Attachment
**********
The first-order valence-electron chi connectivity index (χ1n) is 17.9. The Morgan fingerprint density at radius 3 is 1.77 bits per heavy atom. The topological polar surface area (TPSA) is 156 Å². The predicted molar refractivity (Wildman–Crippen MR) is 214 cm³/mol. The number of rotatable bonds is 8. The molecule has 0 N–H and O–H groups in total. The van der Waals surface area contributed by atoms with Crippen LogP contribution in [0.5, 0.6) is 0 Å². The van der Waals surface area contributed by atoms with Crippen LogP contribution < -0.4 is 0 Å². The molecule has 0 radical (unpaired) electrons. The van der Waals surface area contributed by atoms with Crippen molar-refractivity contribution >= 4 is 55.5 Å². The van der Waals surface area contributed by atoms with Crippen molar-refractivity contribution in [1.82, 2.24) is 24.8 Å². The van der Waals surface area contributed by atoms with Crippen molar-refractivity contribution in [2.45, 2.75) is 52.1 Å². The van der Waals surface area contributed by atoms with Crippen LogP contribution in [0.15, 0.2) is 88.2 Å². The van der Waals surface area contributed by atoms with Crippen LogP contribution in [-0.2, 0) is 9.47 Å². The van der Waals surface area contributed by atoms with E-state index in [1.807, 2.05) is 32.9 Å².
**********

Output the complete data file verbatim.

The first-order valence-electron chi connectivity index (χ1n) is 17.9. The Morgan fingerprint density at radius 3 is 1.77 bits per heavy atom. The topological polar surface area (TPSA) is 156 Å². The predicted molar refractivity (Wildman–Crippen MR) is 214 cm³/mol. The number of rotatable bonds is 8. The molecule has 0 N–H and O–H groups in total. The van der Waals surface area contributed by atoms with Crippen LogP contribution in [0.5, 0.6) is 0 Å². The van der Waals surface area contributed by atoms with Crippen LogP contribution < -0.4 is 0 Å². The molecule has 0 radical (unpaired) electrons. The van der Waals surface area contributed by atoms with Crippen molar-refractivity contribution >= 4 is 55.5 Å². The van der Waals surface area contributed by atoms with Crippen molar-refractivity contribution in [1.82, 2.24) is 24.8 Å². The van der Waals surface area contributed by atoms with Crippen molar-refractivity contribution in [2.45, 2.75) is 52.1 Å². The van der Waals surface area contributed by atoms with Crippen LogP contribution in [0.15, 0.2) is 88.2 Å². The van der Waals surface area contributed by atoms with Crippen LogP contribution in [-0.2, 0) is 9.47 Å². The van der Waals surface area contributed by atoms with E-state index in [1.807, 2.05) is 32.9 Å².